Few homes match the grandeur of Atlanta’s natural beauty, but the Charles Case House in Buckhead rivals the city’s springtime profusion with its masterful grace, perfect proportions and exquisite attention to detail. Architect Neel Reid designed the renowned residence, which he named Somerset House, in 1919, modeling the design on Tintinhull House in England. Huge limestone eagles perched on bold columns at the front driveway are the hallmarks of this distinguished residence and provide the basis for its alternate name, Eagle House.
Throughout the 20th century, the house endured a series of modifications that were not always in keeping with Reid’s original aesthetic. The new owners brought in Atlanta interior designer Liza Bryan, architect Keith Summerour and contractor Jim Eiland of C & E Remodeling to ensure that it would remain historically referenced as it transitioned into the 21st century. “It had such great bones that it immediately spoke to me,” says Bryan.
Significant research went into restoring the home. “We studied historic properties from Newport to the Hudson River Valley to England in order to achieve authenticity throughout the house,” says the designer.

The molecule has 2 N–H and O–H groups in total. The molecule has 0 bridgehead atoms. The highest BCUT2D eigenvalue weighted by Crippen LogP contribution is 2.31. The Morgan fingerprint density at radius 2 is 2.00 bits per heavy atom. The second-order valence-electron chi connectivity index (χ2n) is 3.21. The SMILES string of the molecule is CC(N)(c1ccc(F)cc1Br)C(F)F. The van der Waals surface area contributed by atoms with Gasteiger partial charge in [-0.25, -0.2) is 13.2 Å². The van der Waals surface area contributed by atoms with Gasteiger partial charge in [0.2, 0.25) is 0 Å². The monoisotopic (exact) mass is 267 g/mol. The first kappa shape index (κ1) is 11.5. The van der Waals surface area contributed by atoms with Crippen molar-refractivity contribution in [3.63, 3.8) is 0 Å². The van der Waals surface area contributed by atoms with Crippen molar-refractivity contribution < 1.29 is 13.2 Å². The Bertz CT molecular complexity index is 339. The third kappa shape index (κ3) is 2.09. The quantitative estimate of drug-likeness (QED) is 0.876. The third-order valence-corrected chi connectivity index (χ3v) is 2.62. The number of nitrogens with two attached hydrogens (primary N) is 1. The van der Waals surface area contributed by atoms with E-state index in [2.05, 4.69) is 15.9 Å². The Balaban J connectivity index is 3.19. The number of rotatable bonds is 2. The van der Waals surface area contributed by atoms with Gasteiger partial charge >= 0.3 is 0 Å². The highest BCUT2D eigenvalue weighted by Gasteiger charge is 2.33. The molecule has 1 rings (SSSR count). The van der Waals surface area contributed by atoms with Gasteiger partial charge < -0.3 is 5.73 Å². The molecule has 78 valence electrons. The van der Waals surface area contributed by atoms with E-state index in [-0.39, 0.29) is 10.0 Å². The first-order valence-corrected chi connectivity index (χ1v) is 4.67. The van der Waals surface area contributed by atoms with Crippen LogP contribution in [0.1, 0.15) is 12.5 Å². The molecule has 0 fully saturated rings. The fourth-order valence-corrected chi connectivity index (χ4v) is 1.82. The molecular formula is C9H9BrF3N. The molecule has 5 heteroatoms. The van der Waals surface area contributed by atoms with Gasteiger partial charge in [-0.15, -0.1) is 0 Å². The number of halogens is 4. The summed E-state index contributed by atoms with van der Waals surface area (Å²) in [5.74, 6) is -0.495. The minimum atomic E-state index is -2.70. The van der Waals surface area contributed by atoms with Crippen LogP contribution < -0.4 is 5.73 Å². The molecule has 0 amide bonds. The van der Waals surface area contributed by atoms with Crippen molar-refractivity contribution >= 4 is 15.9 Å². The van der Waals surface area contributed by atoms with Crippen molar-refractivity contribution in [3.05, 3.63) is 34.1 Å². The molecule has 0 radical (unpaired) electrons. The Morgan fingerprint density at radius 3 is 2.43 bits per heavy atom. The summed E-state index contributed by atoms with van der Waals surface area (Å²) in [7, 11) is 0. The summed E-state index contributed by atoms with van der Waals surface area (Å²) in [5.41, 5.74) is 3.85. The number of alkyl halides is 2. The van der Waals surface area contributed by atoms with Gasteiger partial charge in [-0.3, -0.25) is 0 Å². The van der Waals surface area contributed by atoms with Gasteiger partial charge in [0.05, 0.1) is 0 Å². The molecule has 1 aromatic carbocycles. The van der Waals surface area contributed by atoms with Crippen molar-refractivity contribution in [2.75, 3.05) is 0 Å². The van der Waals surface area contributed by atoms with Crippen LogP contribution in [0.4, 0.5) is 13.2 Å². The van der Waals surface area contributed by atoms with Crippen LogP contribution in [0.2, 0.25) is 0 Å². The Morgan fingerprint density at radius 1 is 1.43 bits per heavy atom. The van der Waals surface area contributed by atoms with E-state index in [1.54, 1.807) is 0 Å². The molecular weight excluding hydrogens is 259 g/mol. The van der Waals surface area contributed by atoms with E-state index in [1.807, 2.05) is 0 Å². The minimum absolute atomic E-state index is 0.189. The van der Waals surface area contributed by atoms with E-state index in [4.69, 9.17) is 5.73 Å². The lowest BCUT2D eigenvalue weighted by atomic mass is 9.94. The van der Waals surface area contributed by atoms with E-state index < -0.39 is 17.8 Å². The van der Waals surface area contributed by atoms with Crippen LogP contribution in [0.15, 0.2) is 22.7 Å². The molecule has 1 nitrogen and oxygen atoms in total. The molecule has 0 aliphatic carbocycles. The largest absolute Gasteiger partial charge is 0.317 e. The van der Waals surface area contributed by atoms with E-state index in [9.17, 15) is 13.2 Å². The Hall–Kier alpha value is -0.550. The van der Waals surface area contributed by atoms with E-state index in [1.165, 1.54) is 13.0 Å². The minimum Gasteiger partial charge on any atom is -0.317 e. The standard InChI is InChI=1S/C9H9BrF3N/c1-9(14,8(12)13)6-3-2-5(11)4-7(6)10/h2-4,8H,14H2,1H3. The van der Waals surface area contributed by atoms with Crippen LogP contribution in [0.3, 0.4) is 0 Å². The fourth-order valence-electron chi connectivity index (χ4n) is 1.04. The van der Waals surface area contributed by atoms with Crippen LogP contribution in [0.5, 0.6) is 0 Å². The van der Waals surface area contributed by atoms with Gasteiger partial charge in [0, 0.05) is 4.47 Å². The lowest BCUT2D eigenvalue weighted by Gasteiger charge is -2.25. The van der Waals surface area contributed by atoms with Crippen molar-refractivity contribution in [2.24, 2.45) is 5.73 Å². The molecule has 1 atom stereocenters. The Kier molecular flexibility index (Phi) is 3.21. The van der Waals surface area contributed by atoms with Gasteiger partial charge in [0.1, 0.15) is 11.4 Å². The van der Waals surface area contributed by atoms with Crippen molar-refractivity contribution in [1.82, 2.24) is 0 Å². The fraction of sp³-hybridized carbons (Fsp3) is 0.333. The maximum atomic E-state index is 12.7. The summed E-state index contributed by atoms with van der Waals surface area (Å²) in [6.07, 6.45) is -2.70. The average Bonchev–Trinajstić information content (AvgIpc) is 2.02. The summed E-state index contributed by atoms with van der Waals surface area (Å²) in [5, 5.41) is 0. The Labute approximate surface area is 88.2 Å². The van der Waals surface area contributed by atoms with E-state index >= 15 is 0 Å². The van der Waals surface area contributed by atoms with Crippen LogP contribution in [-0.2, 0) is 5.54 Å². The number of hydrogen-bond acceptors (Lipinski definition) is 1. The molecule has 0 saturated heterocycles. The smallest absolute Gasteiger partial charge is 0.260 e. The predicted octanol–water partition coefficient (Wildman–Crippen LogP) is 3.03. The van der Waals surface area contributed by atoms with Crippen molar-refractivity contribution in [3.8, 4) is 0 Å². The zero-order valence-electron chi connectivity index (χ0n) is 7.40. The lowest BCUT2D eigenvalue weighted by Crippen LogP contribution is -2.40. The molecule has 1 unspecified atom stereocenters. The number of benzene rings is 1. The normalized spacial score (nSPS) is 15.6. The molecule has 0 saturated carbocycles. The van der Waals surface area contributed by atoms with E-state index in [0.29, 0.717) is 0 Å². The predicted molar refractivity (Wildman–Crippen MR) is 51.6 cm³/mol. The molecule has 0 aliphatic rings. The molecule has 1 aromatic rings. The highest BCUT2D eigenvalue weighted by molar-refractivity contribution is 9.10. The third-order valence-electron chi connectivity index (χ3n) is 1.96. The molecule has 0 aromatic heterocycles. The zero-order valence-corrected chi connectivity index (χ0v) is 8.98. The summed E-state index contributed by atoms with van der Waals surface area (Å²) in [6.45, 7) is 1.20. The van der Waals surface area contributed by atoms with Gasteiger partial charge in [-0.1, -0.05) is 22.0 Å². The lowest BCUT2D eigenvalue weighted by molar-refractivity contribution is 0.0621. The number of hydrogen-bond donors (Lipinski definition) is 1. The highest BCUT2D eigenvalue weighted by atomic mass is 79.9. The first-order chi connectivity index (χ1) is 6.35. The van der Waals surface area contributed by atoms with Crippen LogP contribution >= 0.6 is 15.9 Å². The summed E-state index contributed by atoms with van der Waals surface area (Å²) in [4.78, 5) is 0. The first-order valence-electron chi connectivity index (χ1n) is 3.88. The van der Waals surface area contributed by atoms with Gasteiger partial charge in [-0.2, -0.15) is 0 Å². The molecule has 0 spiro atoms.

Architecturally, the house needed considerable changes to accommodate a new kitchen and family room. By adding an 18-foot addition across the entire back of the house, Summerour created significantly more space while preserving the original architectural footprint and maintaining a seamless blend with the original structure. “What he did was so simple but pure genius, and I’m certain Neel would have done this too,” confirms Bryan.
Keeping with the preservation mission, the house was remodeled with materials appropriate to the time of the original construction. Plaster walls, proper hardware and carefully researched paint colors yield not only a home with verticality and great light, but one that is also historically accurate.
The clients’ extensive collection of antiques and decorative arts dictated the interior design, while their collection of period Turkish carpets determined the color palette. Sumptuous traditional draperies and antiques fill the rooms, but “we used brightly colored fabrics to give life to all the spaces,” says Bryan.
As a nod to the home’s name, Bryan found ways to integrate eagles into the design. Dramatic eagle finials cap drapery rods in the living room, while a large platter from the owners’ collection of Royal Crown Derby china rests on a custom water-gilt eagle sconce above the fireplace.
Fortunately, the exterior of the house needed only minimal modifications. After cleaning the original limestone exterior, Bryan brought in lighting designer Joanne Sims, who created new lanterns based on Regency patterns. Under the deft hand of celebrated landscape architect John Howard, the mature, lush landscape continues to evolve and flourish.
It’s the resounding commitment of both the homeowners and those involved in the restoration that ensures the Eagle House will remain a treasure for generations to come.